One area where there are particular issues of inequality and discrimination is in dementia, in terms of access, diagnosis, treatment and care. We know now that one in three people reaching the age of 65 will die with dementia, and numbers are rising all the time. In response, in February this year the Government published the National Dementia Strategy in England, which was a welcome sign of hope, setting out a road map for improvements in dementia services. It is essential that the strategy is translated into practice as a matter of urgency, and I hope that we can be reassured on this point.
The numbers here are significant. In February 2007 the Alzheimer’s Society, in conjunction with King’s College London and the London School of Economics, published a major study on the social and economic impact of dementia in the United Kingdom. The report showed that as the UK’s population ages, the number of people with dementia will grow substantially. It also showed that there will be more than 1 million people with dementia by 2025, and the financial cost of this disease to the UK is more than £17 billion a year.
We must urgently develop safe and effective treatments for people with dementia. Unless researchers develop new treatments, within a generation 1.4 million people will live with dementia in the UK alone. The summit recently convened by the Government and the Medical Research Council, which I was privileged to chair, pointed to the urgency of putting in place a co-ordinated research strategy that needs to be implemented immediately, and which will ensure that nationally and internationally co-ordinated registers are kept.
The expenditure on dementia is £11 per person, while on cancer it is now £300 per person in this country. Cancer research altogether accounts for £248.5 million—for dementia, the figure is £32.4 million. The difference is extraordinary when you consider that more people suffer from dementia than from cancer. Research into dementia must be greatly increased, with appropriate funding commensurate with the huge numbers of people who experience some form of this disease, and it must be introduced rapidly.
Professor Martin Prince at the Institute of Psychiatry at King’s College said last September that by next year there will be 35 million people globally with dementia. By 2030 that figure will double to 65.7 million, and will be more than 115 million by 2050.
In April of last year, the All-Party Group on Dementia published a report, Always a Last Resort, which revealed that up to 105,000 people with dementia are given antipsychotic drugs inappropriately. Thankfully, a tough new action plan to tackle the overprescribing of antipsychotic drugs was announced on 12 November by the Care Services Minister. Phil Hope. The action plan responds to an independent review by Professor Banerjee, commissioned by the Department of Health, and calls for the introduction of protocols for the prescribing, monitoring and reviewing of antipsychotic medication for people with dementia. That must be implemented immediately, and I hope that the Minister will be able to assure me on that point.
More recently, on 17 November, the Alzheimer’s Society report Counting the Cost: Caring for People with Dementia on Hospital Wards, which was based on a survey of 2,427 people with dementia and their carers, nursing staff and nurse managers, found that 47 per cent of carers said that being in hospital had a significant negative effect on the health of the person with dementia. Meanwhile, 89 per cent of nurses said that people with dementia were treated with dignity and respect, but 36 per cent of carers said that they were not. We know that more than half of the people who have dementia and go into hospital with a broken or fractured hip stay for two weeks or more, and that people who do not have dementia come out in far less time. That has a huge cost to the nation, and if it was replicated across the whole country the costs would be extraordinary.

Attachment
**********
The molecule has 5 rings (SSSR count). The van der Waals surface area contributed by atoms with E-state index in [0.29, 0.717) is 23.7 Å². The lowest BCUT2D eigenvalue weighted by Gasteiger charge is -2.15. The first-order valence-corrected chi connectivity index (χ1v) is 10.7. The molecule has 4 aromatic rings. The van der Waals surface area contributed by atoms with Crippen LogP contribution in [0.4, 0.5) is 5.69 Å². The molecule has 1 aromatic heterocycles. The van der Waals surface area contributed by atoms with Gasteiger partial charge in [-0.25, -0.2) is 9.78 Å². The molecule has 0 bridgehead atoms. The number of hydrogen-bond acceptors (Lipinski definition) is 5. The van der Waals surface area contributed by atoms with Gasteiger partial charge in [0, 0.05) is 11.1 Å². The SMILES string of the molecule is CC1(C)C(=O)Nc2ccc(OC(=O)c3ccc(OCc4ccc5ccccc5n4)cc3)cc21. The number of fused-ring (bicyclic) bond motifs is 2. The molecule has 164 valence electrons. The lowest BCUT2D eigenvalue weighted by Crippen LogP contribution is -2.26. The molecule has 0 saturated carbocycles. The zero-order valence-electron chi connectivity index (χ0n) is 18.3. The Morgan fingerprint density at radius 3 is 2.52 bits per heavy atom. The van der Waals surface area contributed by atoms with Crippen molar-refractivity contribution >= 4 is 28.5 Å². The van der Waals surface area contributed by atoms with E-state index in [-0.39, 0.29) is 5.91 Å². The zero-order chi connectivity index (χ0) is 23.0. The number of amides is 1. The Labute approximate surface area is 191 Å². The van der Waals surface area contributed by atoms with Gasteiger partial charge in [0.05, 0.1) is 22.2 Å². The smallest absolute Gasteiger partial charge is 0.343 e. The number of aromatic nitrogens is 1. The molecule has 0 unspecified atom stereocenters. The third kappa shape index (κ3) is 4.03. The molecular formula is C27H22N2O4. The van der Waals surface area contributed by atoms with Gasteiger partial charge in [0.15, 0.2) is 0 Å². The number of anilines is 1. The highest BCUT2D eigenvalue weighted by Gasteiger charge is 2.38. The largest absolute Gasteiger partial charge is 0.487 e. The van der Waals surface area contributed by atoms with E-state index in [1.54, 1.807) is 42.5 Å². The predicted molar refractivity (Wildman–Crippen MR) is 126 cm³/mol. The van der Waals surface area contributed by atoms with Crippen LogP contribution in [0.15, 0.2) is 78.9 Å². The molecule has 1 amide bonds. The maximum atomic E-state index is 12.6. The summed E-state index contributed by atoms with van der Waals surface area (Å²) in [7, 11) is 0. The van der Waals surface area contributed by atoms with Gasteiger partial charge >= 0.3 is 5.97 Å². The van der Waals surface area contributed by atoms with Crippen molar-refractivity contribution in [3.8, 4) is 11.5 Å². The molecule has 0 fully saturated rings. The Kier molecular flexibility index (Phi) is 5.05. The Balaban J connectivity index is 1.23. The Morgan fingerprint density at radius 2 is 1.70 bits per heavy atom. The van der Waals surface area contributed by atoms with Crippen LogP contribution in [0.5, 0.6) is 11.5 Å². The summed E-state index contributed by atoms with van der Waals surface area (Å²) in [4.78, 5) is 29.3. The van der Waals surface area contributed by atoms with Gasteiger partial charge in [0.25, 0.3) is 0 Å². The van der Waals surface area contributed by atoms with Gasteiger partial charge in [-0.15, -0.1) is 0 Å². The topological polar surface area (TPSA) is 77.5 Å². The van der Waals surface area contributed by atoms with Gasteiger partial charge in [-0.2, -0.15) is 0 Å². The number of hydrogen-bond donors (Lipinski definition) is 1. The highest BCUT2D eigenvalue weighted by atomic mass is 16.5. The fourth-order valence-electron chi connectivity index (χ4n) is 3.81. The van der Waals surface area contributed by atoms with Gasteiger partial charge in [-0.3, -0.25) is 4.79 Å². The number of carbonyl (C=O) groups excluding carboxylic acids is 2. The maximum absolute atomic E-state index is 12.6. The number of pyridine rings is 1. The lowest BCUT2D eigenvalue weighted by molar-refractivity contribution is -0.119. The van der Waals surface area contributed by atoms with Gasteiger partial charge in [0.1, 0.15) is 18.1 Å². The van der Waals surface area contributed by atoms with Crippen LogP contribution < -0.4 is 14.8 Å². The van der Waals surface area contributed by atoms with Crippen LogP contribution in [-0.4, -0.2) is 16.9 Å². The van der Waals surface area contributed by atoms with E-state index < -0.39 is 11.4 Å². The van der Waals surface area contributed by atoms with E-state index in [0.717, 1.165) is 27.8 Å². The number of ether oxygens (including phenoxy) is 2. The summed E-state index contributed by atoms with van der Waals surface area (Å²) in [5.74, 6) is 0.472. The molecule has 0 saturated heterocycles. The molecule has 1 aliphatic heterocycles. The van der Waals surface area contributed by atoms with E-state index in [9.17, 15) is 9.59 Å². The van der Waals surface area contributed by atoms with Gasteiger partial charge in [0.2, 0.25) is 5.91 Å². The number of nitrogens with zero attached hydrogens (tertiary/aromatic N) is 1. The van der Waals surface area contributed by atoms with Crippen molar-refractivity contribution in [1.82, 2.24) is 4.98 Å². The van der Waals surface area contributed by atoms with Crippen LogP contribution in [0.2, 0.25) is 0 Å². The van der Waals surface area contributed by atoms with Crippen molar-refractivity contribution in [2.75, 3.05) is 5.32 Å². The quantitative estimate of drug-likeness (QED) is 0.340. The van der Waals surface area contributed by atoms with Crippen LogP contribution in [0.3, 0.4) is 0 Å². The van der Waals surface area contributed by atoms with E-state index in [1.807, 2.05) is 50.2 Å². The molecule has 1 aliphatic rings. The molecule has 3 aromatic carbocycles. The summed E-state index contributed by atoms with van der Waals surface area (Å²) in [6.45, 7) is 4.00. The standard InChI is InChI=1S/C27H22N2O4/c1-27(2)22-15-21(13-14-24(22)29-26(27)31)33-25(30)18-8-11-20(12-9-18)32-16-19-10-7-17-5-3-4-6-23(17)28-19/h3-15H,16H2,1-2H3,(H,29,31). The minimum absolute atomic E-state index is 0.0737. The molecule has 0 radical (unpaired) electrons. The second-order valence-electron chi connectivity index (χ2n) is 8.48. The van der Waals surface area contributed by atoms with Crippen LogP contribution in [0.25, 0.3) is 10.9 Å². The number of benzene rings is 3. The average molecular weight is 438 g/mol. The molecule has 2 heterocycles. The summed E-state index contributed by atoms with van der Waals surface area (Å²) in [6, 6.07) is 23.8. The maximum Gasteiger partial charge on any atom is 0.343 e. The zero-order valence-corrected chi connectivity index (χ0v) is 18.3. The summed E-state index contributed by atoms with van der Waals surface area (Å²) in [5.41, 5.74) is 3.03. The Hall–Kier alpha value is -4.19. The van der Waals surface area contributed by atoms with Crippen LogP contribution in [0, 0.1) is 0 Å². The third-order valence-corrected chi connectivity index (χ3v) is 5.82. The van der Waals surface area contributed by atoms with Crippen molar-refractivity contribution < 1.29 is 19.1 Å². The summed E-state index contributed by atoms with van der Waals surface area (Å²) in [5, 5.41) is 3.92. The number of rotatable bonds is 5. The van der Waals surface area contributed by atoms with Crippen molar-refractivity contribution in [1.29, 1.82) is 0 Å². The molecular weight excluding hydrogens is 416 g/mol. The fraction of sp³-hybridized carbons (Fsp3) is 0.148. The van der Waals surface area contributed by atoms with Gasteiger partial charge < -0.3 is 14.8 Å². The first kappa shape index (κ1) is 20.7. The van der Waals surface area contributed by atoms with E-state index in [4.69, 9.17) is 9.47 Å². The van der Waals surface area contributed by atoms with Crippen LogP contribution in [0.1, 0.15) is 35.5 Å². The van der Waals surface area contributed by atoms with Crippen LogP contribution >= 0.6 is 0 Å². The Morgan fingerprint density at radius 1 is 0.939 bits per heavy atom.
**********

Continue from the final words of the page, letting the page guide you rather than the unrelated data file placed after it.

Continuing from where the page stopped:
In June this year, I chaired a dementia round table here in the Lords which revealed that while much of the basic work has been done, none of the existing strategies or recommendations was dementia-specific or covered the broad range of care, cure, cause and prevention—specifically, in looking at research. The overuse of antipsychotic drugs is a particularly insidious form of inequality and an infringement of human rights. Then in October, the Nuffield Council on Bioethics published a report on the ethical issues around dementia. It felt that the concept of “supportive care” is particularly helpful in dementia, by emphasising the need to support both the person with dementia and their family from the moment of diagnosis onwards. That would have a hugely beneficial effect, and I hope again that it will be introduced speedily.
Lastly, on care, people with dementia are deemed to be in need of social care when they are in fact suffering from a terminal illness. This form of discrimination differentiates them from most other very sick people, who can benefit from NHS care that is free at the point of delivery. It leads to the current complex and incomprehensible system which people have to navigate, and through which they often pay out huge sums of money at a crisis point in their lives when they are at their most vulnerable.
I look forward to the forthcoming Green Paper; that must lead quickly to a White Paper and legislation representing political consensus on a long-term agreed policy, which will be fair to dementia sufferers, to their carers and to future generations as a cornerstone of sound equality policy. That is something we could all support with enthusiasm and immense relief.
My Lords, I, too, offer my congratulations to the noble Lord, Lord Sacks. I should like to crave his indulgence in the future should I attend any of the classes that he proposes.